National Tree Day is organised annually on the first Thursday of October by the
Tree Council of Ireland and our partner SPAR.
Primary schools around the country are invited to spend the day learning about trees, to appreciate and enjoy the planet we all live on.
Each year a theme is chosen for the campaign which promotes trees and the vital part they play
in our environment and each year, a different native Irish tree is featured.
It is an important date in the school calendar and it has been enthusiastically supported by children, teachers and parents alike
providing an opportunity to put down the school books and get outdoors!
The campaign’s mascot Sammy Squirrel shares simple messages to help children understand that they can be a positive
influence on our environment.
They know they can give our planet and Mother Nature a helping hand by planting lots and lots of trees!
To that end, up to 2,000 native tree saplings are made available through our campaign website (treeday.ie) for primary schools
around Ireland to plant on their grounds or in a pot in the classroom.
Hazel / Coll
As you know nuts are my favourite food so I am delighted that my favourite tree – the hazel tree- has been chosen this year. This tree is very common in Ireland and the hazelnuts are ripe by August. So, there may be very few left on the hazel trees near you, as us squirrels are great at gathering them as soon as they are ripe and ready to eat. We have to be quick because the field mice love them too!
Check out our sister website to learn all about the Hazel Tree and get a free sapling for your school for
SPAR National Tree Day!
How to take care of your sapling when it arrives...
1. Open the bag as soon as it arrives to let in some air.
2. The important thing is that the roots do not dry out. If the roots dry, the plant will die. Therefore, remove the sapling from the bag and dip the roots in water to moisten. Do not leave sitting in the water.
3. Put the roots of the sapling back into the bag so as to retain the moisture until you are ready to plant. Keep checking them daily.
4. If it going to be any longer than three days till planting, trench it into spare ground or put it into a pot until you have found its permanent home. Do not disturb the sapling again until January when it can be removed and planted in its permanent location.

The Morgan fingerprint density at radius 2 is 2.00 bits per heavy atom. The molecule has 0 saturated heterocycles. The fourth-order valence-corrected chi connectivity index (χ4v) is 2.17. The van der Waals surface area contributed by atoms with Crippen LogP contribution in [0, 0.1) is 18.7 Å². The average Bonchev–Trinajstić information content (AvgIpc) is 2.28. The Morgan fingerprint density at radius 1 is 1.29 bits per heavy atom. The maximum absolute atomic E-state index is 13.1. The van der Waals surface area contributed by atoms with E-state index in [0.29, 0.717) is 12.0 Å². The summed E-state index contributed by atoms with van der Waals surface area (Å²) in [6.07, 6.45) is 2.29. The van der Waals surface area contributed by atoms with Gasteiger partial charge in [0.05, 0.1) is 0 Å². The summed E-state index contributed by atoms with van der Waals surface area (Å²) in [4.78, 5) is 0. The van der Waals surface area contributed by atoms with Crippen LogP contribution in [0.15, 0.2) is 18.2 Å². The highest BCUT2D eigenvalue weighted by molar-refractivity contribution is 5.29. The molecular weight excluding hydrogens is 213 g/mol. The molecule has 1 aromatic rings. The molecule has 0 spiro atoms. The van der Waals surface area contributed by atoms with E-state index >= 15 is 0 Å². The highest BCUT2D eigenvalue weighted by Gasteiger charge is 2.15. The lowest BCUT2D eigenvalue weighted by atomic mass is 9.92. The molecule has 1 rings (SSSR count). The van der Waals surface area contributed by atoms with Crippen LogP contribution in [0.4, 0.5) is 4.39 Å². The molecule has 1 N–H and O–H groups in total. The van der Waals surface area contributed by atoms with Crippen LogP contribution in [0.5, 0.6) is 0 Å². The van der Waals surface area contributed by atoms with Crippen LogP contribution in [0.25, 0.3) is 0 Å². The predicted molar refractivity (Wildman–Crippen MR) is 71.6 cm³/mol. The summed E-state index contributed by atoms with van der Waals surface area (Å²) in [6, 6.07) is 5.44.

5. Using a spade, remove the grass or top sod from the soil. Dig a hole that is bigger than the size of the roots.
6. Place a layer of compost into the hole and then place the sapling on top. Ensure the stem of the tree is above the level of the ground. Using your hands, crumble the soil and cover the roots. Gently compact the soil into place. Water slowly.
7. Water once a week until the frost arrives.
8. Then watch your sapling grow!
On SPAR National Tree Day everyone is encouraged to take time off and visit one of Ireland's numerous woodlands and parks.
Or explore the trees growing on your own school grounds!
What to do on a Nature Walk...
Lift a fallen branch to see the number of insects that have made it their home.
Look around the base of the tree and see what is growing or what has fallen from the tree.
Gather interesting items like pinecones, bark and seeds.
Draw pictures or make leaf prints or take bark rubbings.
Note that different trees have different bark, stems, leaves, buds, fruits and flowers.
a. Some leaves are simple (one leaf on a stem) e.g. hazel, oak, birch, beech, maple, holly etc.
b. Some leaves are compound, many leaves on one stem e.g. Rowan, willow, ash, elder.
c. Some leaves are lobed eg. Sycamore.
Identify the different parts of the tree - trunk, bark, roots, leaves, branches, stem.
Check the differences between trees standing alone and trees in hedgerows.
Look at the different species of trees. Identify which are native to Ireland and which are not.